Thailand pledges to cut sea debris 50 percent by 2027

 

Thailand is going true blue. The Kingdom is taking a leadership role in protecting the planet by pledging to reduce debris dumped into the oceans by at least 50 percent by 2027 and urged its neighbors to follow suit during a Special ASEAN Ministerial Meeting on Marine Debris in Bangkok last week.

Ocean resources are often referred to as the ‘blue economy,’ and as a nation with coastlines on two oceans Thailand relies on the blue economy. Prime Minister Prayut Chan-o-cha told the meeting that marine resources are a crucial source of wealth and livelihoods. The seas provide about 19 percent of gross domestic product for the ten nations of the Association of Southeast Asian Nations.

Thailand has been taking a more aggressive approach to marine debris and plastic waste since June 2018 when a pilot whale washed up and died on a southern Thai beach. The whale had consumed over 80 plastic bags that clogged its digestive tract and caused it to starve to death. The plight of the whale was evidence of the mounting environmental damage done by waste and moved the public to call for action.

“On a national level, Thailand has taken a proactive approach, especially on marine debris, of which 80 percent is land-based. Thailand has announced a target to reduce marine debris by at least 50 percent by 2027, through applying the principle of the circular economy,” the statement from the Prime Minister said.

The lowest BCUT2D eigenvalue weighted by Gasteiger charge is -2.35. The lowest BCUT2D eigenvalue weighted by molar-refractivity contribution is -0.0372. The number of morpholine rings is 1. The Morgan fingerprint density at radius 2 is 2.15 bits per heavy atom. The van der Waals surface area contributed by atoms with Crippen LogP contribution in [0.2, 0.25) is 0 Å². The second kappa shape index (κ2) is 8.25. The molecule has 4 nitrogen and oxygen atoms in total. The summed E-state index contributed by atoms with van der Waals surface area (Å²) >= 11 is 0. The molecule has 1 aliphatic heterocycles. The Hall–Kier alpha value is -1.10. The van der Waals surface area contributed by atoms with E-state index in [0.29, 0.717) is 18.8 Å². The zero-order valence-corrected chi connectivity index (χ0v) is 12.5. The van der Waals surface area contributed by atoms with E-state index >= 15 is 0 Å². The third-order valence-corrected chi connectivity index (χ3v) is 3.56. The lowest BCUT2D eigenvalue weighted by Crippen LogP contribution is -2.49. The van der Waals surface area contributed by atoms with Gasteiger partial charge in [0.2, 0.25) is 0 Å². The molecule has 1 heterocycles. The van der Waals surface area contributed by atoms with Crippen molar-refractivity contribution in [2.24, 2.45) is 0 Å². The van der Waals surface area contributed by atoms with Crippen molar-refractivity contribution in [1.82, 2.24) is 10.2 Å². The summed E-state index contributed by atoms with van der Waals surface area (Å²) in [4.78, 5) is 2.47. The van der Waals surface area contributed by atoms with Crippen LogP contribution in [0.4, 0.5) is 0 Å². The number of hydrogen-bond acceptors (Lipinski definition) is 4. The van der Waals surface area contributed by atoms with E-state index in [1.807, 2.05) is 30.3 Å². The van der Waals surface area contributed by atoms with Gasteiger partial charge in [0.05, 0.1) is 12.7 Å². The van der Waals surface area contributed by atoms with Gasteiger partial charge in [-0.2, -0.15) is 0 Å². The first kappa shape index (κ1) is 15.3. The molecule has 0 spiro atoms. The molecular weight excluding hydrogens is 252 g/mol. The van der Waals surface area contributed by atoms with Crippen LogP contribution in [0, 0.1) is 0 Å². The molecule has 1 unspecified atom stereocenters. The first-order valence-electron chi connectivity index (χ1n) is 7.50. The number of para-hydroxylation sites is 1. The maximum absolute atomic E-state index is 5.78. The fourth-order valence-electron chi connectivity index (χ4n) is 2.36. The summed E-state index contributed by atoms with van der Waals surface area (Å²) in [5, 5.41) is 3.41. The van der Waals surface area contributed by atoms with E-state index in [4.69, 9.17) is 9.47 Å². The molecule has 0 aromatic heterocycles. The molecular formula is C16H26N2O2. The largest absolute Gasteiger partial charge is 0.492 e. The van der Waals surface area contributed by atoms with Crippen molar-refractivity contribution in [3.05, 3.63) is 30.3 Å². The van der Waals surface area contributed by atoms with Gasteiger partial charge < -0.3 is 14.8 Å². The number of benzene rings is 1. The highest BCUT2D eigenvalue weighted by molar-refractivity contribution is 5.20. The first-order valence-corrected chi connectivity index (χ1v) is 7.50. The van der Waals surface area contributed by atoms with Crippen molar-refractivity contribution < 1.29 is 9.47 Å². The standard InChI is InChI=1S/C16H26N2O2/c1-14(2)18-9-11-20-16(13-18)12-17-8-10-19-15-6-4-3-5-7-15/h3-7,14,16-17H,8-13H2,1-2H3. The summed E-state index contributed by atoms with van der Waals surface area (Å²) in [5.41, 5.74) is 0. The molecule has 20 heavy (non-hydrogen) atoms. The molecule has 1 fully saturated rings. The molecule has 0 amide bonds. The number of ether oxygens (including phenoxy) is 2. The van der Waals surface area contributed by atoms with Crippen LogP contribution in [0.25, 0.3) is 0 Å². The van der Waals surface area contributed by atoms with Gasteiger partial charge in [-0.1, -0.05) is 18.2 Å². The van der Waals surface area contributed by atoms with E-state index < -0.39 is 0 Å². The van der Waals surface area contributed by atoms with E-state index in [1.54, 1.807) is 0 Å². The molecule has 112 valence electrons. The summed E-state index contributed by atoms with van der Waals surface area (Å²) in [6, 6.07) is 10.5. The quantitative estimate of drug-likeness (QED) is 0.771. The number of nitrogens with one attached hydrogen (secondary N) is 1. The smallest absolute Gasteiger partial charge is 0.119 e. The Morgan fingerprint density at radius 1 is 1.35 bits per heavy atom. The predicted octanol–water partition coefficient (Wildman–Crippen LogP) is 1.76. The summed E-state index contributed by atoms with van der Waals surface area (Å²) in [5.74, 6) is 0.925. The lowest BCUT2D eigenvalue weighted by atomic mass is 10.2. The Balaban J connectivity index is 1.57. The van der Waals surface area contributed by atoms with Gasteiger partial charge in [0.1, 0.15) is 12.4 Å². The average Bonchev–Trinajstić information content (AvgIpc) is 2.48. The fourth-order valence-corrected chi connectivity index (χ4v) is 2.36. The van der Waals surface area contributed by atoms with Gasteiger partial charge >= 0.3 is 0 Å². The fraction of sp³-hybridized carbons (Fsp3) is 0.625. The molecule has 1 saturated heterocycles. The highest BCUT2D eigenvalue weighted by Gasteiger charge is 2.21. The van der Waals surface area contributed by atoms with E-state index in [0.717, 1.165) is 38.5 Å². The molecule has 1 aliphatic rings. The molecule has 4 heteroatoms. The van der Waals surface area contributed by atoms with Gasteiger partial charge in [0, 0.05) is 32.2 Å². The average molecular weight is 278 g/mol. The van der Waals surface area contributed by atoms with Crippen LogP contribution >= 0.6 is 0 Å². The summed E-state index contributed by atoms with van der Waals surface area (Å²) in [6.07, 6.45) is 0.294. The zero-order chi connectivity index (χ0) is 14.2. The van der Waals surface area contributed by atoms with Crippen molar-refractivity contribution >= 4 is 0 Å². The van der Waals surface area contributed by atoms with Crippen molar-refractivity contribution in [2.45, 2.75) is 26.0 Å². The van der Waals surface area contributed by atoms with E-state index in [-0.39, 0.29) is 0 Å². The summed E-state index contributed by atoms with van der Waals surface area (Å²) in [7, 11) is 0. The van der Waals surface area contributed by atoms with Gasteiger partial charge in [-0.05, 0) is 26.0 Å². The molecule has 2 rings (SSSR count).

“Marine destruction causes severe damage to economies, tourism, and fishing in the region,’’ Prayut said.

ASEAN Secretary-General Lim Jock Hoi agreed with Prime Minister Prayut and said that tackling marine debris requires urgent regional cooperation. Sixty percent of global marine debris originates from four ASEAN countries, he said. Indonesia, the Philippines, Viet Nam, and Thailand are those countries ranked in order of how much trash they are dumping.

The ten member states agreed to work on formulating a regional action plan that they aim to introduce for endorsement at the ASEAN summit this year in Thailand.

“The meeting was very active in discussing the best practices in each country for dealing with the problem,” said Gen. Surasak Kanchanarat, Natural Resources, and Environment Minister.

 

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